Australia’s two biggest shopping centre owners have confirmed to The New Daily the starkly divergent approaches big business is taking to the federal government’s $100 billion-plus JobKeeper program.
And the scheme appears to be playing a major role in the ongoing battles between landlords and retailers on the question of who should suffer the most pain – and receive the most taxpayer support – from the COVID-19 shutdowns.
Scentre Group, parent company of Westfield, is playing hardball trying to maximise its rent receipts and this appears to be partly because it is proudly staying away from JobKeeper, even though it may well qualify.
When asked to comment after being told that rival Vicinity Centres, which owns 64 Australian shopping centres, is on JobKeeper, a Scentre Group spokesperson pointedly told The New Daily:
“We didn’t apply for JobKeeper because we didn’t need to. We think this was the right thing to do as a government assistance program like this should be accessed by those in greatest need. As mentioned in our ASX statement on 6 August, we were cashflow positive (to the tune of $250m) for the half.”
This is certainly a very different approach to Solomon Lew’s Premier Investments, owner of retail brands including Smiggle, Just Jeans, Peter Alexander, Portmans and Jay Jays.
Premier has been refusing to pay rent to landlords globally and told the ASX on August 13 that it was headed for record half-year profits after “maximising the significant various global government rent and wage subsidy schemes”.
When Scentre Group talks about “those in greatest need”, it presumably is not thinking of Mr Lew, who is arguably Australia’s toughest tenant and has amassed personal wealth valued at $2.83 billion in The AFR’s 2019 Rich List.
Meanwhile, when it comes to JobKeeper, Vicinity Centres has taken a completely different approach to Scentre Group, with a spokesperson telling The New Daily:
“As you would know and can see from our results (a $1.8 billion loss), the retail property industry has been significantly impacted by COVID-19. Vicinity was eligible for JobKeeper as we met the requirement of an expected decline in turnover of 50 per cent or more (comparing anticipated turnover for the June 2020 quarter with turnover from the June 2019 quarter).
“Up to 30 June, we received $10.8m from JobKeeper. Through to September 2020 we expect to receive a similar amount ~$11m. For JobKeeper 2.0, we will undertake a final assessment closer to the time, but our current expectation is that we will not qualify.”
The interesting thing about JobKeeper is that it has provided far greater support for retailers than landlords and the retailers have enjoyed the twin benefits of reduced rents and soaring online sales.
This explains why shares in the likes of JB Hi-Fi have hit a record high in recent days, but both Scentre Group and Vicinity are trading at significant discounts to the published valuations of their shopping centres.
Vicinity says that accessing JobKeeper has given it more capacity to provide rent relief, which it values at $169 million so far during the pandemic “with $109 million of that amount being waivers of rent that would otherwise be payable”.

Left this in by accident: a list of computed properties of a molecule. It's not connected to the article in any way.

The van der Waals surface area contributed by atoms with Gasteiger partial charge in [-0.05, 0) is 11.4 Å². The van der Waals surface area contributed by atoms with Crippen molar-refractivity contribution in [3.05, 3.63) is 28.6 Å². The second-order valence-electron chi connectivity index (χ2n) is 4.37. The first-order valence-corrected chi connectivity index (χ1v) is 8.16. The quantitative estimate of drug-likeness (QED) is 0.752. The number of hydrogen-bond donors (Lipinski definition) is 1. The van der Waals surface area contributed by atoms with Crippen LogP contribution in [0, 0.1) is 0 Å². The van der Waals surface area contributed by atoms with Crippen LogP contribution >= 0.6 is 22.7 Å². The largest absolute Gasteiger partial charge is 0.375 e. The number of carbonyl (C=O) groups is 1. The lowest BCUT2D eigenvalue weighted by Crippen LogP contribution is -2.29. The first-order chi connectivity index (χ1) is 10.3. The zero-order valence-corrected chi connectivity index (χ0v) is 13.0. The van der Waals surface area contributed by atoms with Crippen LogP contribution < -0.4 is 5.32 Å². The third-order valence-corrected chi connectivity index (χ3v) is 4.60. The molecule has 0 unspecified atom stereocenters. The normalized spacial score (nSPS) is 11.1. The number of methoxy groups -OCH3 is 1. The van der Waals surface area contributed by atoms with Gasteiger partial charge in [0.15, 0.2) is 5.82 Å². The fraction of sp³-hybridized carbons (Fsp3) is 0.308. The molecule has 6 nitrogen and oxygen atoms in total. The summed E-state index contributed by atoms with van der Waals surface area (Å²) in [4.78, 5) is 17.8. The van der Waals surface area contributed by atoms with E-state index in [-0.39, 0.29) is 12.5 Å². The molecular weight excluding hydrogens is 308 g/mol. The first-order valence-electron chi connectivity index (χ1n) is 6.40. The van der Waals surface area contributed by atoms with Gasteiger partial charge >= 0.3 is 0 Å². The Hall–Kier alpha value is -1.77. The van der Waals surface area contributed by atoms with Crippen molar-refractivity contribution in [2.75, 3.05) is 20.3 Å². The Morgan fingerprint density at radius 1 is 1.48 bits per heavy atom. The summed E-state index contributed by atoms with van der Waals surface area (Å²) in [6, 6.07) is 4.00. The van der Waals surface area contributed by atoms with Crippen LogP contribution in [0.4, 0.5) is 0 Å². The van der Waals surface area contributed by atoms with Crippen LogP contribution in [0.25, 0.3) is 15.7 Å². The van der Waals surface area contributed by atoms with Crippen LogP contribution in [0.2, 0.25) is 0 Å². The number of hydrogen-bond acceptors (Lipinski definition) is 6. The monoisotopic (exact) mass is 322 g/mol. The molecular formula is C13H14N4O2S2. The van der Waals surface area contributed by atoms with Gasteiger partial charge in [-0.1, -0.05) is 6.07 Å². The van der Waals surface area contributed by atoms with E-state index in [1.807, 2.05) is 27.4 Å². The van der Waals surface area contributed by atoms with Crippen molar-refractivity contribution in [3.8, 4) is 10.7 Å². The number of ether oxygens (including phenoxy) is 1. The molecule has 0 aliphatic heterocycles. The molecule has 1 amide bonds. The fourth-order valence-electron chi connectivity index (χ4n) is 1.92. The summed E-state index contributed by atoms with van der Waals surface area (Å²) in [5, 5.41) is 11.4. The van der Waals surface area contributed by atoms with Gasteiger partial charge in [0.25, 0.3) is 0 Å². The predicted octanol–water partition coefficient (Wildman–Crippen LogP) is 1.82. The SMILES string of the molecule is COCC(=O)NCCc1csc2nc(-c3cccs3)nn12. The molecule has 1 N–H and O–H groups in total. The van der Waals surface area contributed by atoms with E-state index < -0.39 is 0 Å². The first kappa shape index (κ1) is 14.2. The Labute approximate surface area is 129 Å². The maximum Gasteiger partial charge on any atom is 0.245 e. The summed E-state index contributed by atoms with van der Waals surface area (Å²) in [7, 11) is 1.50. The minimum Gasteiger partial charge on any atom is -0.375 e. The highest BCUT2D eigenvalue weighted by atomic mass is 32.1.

The threshold for qualifying for JobKeeper is a 50 per cent cut in revenue for companies with turnover above $1 billion, and Vicinity pointed out that “only 38 per cent of rent has been collected in the June quarter and rent collection continues to be under 50 per cent as we continue our negotiations with our retailers”.
Scentre Group certainly appears to be taking a tougher approach to rent collection as by choosing to shun JobKeeper it has no incentive to achieve a 50 per cent drop in revenue.
Indeed, Scentre last week temporarily closed 129 stores rented by the listed Mosaic Group, which owns brands such as Katies, Millers, Noni B, Rockmans and Rivers.
This hardball approach to rent collection is clearly making an example of a tenant that is above the $50 million revenue cutoff in terms of the federal government’s code of conduct for rent relief, and it sends a very loud message of what might be coming for Premier Investments if it continues with its current tactics.
Meanwhile, two can play this game.
Mr Lew chose to make an example of fellow Rich Lister Sam Tarascio Jr when Premier Investments closed its Smiggle store at his Victoria Gardens shopping centre in Richmond last week, reportedly in response to Sam’s public complaints about cashed-up tenants like Solly not paying the rent and maximising their JobKeeper claims.
It will be interesting to see how Premier and Scentre Group resolve their disputes as they are the two toughest players in their respective retailer and landlord camps.
Westfield doesn’t want any government bailouts, but it does want tenants to keep paying the rent, particularly if they are receiving large government subsidies and enjoying record profits.
Both Scentre Group and Premier Investments are due to release their results in coming days.
Frankly, given the turbo-charged growth in online retail, you wouldn’t want to be a bricks-and-mortar retailer at the moment, particularly when compared with the performance of online retailers like Kogan.com, which has seen its shares soar from a low of $3.79 in March to Friday’s close of $21.70.
The big shopping centre companies need to be very careful not to drive more of their tenants ever faster down the online road by pushing too hard on leasing deals – particularly once the JobKeeper program wraps up.